Final Report The Replace Repair Decision For Heavy-Books Pdf

FINAL REPORT THE REPLACE REPAIR DECISION FOR HEAVY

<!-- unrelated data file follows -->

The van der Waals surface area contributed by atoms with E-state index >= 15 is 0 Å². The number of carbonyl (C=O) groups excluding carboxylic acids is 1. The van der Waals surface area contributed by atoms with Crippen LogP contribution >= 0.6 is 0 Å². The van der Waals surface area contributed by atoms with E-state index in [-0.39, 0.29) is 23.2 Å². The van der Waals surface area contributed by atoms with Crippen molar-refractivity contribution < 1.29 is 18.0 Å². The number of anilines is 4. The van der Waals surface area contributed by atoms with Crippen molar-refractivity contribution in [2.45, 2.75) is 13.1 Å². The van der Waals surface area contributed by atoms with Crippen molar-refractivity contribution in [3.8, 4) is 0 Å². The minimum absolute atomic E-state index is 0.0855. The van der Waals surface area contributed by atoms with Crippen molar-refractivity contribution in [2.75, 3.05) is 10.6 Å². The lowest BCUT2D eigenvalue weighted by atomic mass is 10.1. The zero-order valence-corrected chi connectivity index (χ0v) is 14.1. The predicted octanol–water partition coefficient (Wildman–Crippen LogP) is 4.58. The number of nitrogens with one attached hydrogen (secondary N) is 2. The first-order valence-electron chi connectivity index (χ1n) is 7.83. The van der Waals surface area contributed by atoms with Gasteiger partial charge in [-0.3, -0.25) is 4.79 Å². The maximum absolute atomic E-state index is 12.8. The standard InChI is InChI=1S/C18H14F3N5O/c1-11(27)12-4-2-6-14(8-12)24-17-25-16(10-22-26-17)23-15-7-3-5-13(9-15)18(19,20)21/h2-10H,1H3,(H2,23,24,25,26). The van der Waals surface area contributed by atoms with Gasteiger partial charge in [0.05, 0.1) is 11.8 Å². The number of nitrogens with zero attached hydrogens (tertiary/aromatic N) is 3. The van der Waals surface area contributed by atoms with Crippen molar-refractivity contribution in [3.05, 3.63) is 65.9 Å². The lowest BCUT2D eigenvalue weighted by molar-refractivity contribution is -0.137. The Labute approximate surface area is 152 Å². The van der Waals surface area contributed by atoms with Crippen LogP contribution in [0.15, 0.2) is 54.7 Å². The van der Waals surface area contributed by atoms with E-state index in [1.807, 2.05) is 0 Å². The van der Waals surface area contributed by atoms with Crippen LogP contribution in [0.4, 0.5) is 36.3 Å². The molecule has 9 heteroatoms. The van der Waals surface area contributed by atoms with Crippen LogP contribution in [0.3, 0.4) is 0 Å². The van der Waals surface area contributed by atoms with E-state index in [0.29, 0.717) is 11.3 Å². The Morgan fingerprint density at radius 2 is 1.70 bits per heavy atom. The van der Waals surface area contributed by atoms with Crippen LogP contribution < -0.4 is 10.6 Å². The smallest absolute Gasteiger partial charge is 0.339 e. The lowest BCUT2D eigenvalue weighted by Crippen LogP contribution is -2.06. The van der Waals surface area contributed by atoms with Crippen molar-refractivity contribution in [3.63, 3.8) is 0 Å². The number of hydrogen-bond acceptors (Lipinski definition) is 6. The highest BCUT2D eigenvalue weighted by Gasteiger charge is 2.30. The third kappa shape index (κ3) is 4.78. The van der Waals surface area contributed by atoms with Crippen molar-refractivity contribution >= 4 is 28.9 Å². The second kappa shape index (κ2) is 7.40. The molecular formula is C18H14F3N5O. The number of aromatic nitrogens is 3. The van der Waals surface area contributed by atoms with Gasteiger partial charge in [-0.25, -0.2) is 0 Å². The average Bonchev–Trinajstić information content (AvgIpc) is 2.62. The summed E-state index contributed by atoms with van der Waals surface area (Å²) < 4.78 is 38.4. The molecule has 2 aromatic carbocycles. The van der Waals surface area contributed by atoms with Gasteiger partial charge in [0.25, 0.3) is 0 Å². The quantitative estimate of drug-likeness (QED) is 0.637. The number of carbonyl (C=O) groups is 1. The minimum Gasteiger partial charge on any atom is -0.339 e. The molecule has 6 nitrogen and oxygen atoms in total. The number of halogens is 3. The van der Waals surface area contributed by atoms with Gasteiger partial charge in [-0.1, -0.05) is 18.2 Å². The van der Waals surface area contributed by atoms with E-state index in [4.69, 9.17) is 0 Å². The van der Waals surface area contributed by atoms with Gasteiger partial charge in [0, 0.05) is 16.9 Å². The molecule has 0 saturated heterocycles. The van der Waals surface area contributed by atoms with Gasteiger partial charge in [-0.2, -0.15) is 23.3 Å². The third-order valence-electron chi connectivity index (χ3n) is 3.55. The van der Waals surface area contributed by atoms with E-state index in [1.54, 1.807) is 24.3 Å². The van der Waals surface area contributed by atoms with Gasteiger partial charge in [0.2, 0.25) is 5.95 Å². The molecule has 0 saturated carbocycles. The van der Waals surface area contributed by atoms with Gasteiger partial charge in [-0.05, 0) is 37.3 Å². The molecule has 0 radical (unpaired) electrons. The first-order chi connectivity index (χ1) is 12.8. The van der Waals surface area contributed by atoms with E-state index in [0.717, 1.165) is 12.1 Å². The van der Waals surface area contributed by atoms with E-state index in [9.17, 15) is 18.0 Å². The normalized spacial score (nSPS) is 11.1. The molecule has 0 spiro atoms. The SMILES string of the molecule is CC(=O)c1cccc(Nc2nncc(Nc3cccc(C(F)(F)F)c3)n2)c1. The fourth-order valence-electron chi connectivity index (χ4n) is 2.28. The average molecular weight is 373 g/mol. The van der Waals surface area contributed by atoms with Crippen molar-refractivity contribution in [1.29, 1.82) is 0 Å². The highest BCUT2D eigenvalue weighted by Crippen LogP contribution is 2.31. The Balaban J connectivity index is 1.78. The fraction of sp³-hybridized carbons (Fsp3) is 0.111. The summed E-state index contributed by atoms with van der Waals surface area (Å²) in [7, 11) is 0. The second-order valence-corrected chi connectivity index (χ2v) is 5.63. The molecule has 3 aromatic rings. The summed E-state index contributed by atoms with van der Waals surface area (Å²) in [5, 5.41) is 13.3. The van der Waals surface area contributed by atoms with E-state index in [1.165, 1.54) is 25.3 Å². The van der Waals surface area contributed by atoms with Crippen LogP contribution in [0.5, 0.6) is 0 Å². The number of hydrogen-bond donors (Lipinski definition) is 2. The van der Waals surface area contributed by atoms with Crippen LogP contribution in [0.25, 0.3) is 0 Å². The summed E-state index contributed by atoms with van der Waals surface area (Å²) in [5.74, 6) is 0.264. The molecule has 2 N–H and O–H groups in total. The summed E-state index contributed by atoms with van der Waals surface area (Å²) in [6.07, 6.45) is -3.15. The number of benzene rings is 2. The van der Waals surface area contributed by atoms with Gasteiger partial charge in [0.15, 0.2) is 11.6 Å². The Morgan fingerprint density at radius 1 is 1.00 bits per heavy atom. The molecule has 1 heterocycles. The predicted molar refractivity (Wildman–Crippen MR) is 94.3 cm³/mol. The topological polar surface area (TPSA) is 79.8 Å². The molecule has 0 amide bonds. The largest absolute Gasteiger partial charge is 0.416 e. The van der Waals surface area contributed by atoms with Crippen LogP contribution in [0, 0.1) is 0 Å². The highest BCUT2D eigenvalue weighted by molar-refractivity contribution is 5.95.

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DISCLAIMER, The contents of this report reflect the views of the authors who are responsible for the. facts and the accuracy of the data presented herein The contents do not necessarily reflect the. official views or policies of the Virginia Department of Transportation the Commonwealth. Transportation Board or the Federal Highway Administration This report does not constitute a. standard specification or regulation, Copyright 2004 by the Commonwealth of Virginia. The fleet of equipment operated by the Virginia Department of Transportation VDOT. constitutes a large investment on the order of half a billion dollars A means of identifying. earlier and more accurately those pieces of equipment whose timely replacement would keep the. cost of maintaining and operating the fleet to a minimum might entail significant savings for. VDOT The purpose of this study was to evaluate the realism of several cost forecasting. equations with a relatively small set of equipment cost data The approach used in the study was. 1 a survey of the practice in other states and other agencies and 2 regression analysis of a set. of available maintenance and repair cost data from VDOT s Equipment Management System. The authors found that a logarithmic model of variable cost as a function of fuel expense. provides a plausible fit to the cost data but that a great deal of the variation in the data remained. unexplained The authors recommend that when identifying candidates for replacement from. among the hundreds of superficially identical machines within a given equipment type. VDOT s central office and district equipment management compute one additional statistic the. ratio between the average labor and parts cost per dollar of fuel or per mile year to date and the. average labor and parts cost per dollar of fuel or per mile life to date This statistic would. permit an estimate of the expected unit cost for the following year The authors further. recommend that more equipment cost data be archived at the end of each fiscal year. FINAL REPORT, THE REPLACE REPAIR DECISION FOR HEAVY EQUIPMENT. James S Gillespie, Senior Research Scientist, Adam S Hyde. Research Associate, INTRODUCTION, The November December 2003 issue of California Fleet News Spectrum Consultants.